Storming Whitehorn - By Christine Scott
“She’s never been this late before.” Jasmine Kincaid Monroe crossed her arms at her waist and stared out the large front window of the Big Sky Bed & Break fast.
Jasmine’s aunt, Yvette Hannon, joined her at the window. A tall, striking woman with classic features and graying hair, she exuded an enviable grace and confidence. Her smile reassuring, she placed a warm hand on Jasmine’s slender shoulder. “Knowing your mother, she probably bumped into an old friend in town and has lost all track of time. I’m sure Celeste is all right.”
“My mother hasn’t been all right in a long time. Not since—” Jasmine stopped, frowning as she averted her gaze.
“Not since they found Raven Hunter’s remains,” Yvette finished with a sigh.
Raven Hunter was a name from the past, which had only recently resurfaced with a vengeance. Thirty years ago, Raven and Jasmine’s aunt, Blanche Kincaid, had been illicit lovers. When it had been discovered that Blanche was pregnant, their affair had caused a scandal in the Kincaid family, as well as in the town of Whitehorn. Blanche’s brother, Jeremiah, had vehemently opposed any suggestion of his sister marrying a member of the Cheyenne. It hadn’t been long after Blanche’s pregnancy was revealed that Raven disappeared. Some say Jeremiah had paid him off, that Raven had taken what money he could get and run. Others say he’d loved Blanche too much, that he wouldn’t have abandoned her. They believed Raven was dead, most likely at the hand of Jeremiah Kincaid.
Apparently, the latter was true.
For, at the construction site of the new casino/resort that straddled the Laughing Horse Reservation and the Kincaid ranch, Raven’s remains had been recently uncovered. A bullet lodged in the rib cage confirmed Raven had died a violent death. The discovery set into motion a chain of events that had led to two more deaths, the most recent of which had hit too close to home. Jasmine’s family was still reeling with the news of their cousin Lyle Brooks’s death.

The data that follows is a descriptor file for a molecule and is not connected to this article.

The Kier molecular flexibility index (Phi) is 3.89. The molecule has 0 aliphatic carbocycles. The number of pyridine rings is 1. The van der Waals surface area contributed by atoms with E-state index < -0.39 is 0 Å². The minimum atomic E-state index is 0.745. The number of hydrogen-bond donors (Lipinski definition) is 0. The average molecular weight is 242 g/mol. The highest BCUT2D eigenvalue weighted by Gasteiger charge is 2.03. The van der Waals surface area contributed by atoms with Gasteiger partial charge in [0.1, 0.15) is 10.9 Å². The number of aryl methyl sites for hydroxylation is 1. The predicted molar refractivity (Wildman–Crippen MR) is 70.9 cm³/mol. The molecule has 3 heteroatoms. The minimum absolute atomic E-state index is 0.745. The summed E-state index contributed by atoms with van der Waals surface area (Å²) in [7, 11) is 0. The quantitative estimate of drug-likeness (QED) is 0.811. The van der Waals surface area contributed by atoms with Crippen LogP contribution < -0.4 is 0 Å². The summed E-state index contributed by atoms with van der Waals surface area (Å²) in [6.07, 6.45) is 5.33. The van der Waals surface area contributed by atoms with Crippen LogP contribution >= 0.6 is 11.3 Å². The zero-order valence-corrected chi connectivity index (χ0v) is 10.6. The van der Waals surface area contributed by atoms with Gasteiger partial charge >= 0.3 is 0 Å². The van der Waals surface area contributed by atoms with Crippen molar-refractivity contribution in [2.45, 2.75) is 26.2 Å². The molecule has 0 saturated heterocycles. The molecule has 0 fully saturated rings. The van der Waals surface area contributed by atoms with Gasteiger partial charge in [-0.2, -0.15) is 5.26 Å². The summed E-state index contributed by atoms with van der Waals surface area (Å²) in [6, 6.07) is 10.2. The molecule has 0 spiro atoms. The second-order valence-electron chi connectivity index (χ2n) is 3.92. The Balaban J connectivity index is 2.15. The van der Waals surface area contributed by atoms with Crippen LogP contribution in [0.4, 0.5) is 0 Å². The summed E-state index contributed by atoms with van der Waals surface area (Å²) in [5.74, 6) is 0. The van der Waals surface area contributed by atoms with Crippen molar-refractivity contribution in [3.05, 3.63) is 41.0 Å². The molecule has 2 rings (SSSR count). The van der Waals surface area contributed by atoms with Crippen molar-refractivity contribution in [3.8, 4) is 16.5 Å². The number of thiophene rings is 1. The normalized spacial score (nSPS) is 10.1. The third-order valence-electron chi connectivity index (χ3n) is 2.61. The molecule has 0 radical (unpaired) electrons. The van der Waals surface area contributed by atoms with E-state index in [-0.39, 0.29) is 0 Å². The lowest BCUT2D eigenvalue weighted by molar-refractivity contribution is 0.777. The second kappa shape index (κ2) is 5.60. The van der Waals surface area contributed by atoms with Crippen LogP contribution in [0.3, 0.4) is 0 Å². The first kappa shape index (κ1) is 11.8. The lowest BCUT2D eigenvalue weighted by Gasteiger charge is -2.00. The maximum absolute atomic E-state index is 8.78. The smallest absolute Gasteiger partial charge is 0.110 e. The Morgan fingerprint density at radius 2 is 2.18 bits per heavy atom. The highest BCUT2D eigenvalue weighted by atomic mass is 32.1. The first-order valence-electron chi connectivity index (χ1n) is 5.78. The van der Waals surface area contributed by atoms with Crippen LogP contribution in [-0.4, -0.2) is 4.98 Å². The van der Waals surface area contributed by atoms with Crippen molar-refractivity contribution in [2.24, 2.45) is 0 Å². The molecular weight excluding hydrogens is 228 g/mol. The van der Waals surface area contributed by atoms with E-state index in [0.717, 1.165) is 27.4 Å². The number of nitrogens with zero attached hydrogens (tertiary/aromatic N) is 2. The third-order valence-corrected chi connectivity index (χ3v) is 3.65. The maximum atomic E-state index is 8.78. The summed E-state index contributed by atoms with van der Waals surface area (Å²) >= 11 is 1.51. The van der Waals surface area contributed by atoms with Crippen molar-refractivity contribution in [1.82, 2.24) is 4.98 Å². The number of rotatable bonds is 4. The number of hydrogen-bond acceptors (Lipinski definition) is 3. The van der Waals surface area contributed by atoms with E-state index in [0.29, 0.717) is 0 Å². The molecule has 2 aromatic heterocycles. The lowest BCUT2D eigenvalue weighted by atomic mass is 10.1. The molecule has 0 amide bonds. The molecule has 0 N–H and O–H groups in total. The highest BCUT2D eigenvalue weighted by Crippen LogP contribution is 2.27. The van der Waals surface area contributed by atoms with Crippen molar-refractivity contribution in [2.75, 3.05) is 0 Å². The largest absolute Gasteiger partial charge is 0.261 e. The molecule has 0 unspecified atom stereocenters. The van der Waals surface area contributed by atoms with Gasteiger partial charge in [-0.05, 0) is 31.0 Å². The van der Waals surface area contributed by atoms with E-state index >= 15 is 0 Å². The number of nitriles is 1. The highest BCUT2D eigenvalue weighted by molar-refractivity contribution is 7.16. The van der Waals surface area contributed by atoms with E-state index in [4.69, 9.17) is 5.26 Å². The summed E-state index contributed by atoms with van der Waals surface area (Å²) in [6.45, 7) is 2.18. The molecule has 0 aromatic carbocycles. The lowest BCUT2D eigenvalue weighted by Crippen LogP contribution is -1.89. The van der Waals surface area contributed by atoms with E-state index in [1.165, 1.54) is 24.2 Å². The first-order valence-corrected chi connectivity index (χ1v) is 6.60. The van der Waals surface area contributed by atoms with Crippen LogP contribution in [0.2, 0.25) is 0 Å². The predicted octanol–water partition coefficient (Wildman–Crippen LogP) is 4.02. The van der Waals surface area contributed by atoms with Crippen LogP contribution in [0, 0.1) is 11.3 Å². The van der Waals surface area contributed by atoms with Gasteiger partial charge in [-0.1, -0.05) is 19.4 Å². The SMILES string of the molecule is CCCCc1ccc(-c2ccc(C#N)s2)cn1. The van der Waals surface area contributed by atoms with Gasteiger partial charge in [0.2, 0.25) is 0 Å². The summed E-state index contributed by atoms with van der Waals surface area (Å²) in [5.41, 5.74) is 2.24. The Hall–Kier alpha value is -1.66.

“This investigation into Raven Hunter’s murder is wearing on Mother. Why won’t she talk to us? If she’d just tell us what’s wrong…” Jasmine let the words drift into a frustrated silence.
Choosing her words carefully, Yvette said, “Darling, you have to understand what this must mean to your mother. I was at school in Bozeman when Raven disappeared, but Celeste was still there at the ranch. Despite Jeremiah’s opposition, she stood by Blanche during her pregnancy and when she gave birth to your cousin, Summer. She was also with Blanche when she died. It was a very trying time for everyone, but most of the burden fell on Celeste. Discovering Raven’s body has dredged up a lot of painful memories. Is it any wonder that your mother might be upset?”
“No, I suppose not. But she isn’t sleeping, Aunt Yvette. I hear her up at night, pacing. Last night, at two o’clock in the morning, I found her sitting cross-legged on the floor in the middle of her bedroom, surrounded by candles, burning incense and chanting.” She shook her head at the thought. “When she turns to the spiritual world, there has to be something more than just memories troubling her.”
“She was chanting?” Yvette’s brow furrowed. “Celeste does have a strong belief in the spiritual here after. Perhaps she was calling upon the spirits to help Raven find peace at last.”
“It isn’t Raven Hunter who needs to find peace, it’s my mother,” Jasmine said, her voice sharper than she’d intended. She sighed. “I’m sorry, Aunt Yvette. I didn’t mean to snap.”
“It’s all right, dear,” she said gently. “I know you’re worried.”
Absently, Jasmine touched the gold-plated compass hanging by a chain around her neck, and felt her heart catch with emotion. The compass had been a gift from her mother when she’d turned twenty-one and had returned home after finishing her training at the culinary school. Because of Jasmine’s love for hiking in the mountains, Celeste had told her it was her reassurance that Jasmine would always find her way home.
With the memory strengthening her resolve, Jasmine strode to the front desk and snagged her purse from behind the counter. “She should have been home hours ago. I’m not waiting any longer. I’m going to Whitehorn to look for her.”
Yvette followed her to the desk. “Perhaps you’re right. I’ll take care of things here at the B and B while you’re gone. You will call, won’t you? If you find anything…anything at all.”
At the sound of her troubled voice, Jasmine